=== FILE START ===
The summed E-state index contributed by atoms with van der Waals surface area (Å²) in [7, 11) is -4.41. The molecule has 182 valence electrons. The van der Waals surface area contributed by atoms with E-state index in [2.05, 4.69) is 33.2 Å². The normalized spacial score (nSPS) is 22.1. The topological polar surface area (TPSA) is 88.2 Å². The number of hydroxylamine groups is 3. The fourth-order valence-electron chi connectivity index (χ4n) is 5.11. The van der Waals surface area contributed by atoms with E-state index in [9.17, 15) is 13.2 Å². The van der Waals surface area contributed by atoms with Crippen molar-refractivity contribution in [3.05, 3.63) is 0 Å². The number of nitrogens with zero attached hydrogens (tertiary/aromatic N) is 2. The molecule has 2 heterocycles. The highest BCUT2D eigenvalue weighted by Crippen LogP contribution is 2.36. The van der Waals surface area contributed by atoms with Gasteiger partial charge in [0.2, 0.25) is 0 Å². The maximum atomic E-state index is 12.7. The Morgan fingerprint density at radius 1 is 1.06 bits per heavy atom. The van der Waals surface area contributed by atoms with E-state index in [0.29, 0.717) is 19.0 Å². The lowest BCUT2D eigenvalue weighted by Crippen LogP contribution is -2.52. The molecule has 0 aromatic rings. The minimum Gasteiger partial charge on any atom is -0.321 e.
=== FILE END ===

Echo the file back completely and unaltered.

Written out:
The summed E-state index contributed by atoms with van der Waals surface area (Å²) in [7, 11) is -4.41. The molecule has 182 valence electrons. The van der Waals surface area contributed by atoms with E-state index in [2.05, 4.69) is 33.2 Å². The normalized spacial score (nSPS) is 22.1. The topological polar surface area (TPSA) is 88.2 Å². The number of hydroxylamine groups is 3. The fourth-order valence-electron chi connectivity index (χ4n) is 5.11. The van der Waals surface area contributed by atoms with E-state index in [9.17, 15) is 13.2 Å². The van der Waals surface area contributed by atoms with Crippen molar-refractivity contribution in [3.05, 3.63) is 0 Å². The number of nitrogens with zero attached hydrogens (tertiary/aromatic N) is 2. The molecule has 2 heterocycles. The highest BCUT2D eigenvalue weighted by Crippen LogP contribution is 2.36. The van der Waals surface area contributed by atoms with Gasteiger partial charge in [0.2, 0.25) is 0 Å². The maximum atomic E-state index is 12.7. The Morgan fingerprint density at radius 1 is 1.06 bits per heavy atom. The van der Waals surface area contributed by atoms with E-state index in [0.29, 0.717) is 19.0 Å². The lowest BCUT2D eigenvalue weighted by Crippen LogP contribution is -2.52. The molecule has 0 aromatic rings. The minimum Gasteiger partial charge on any atom is -0.321 e.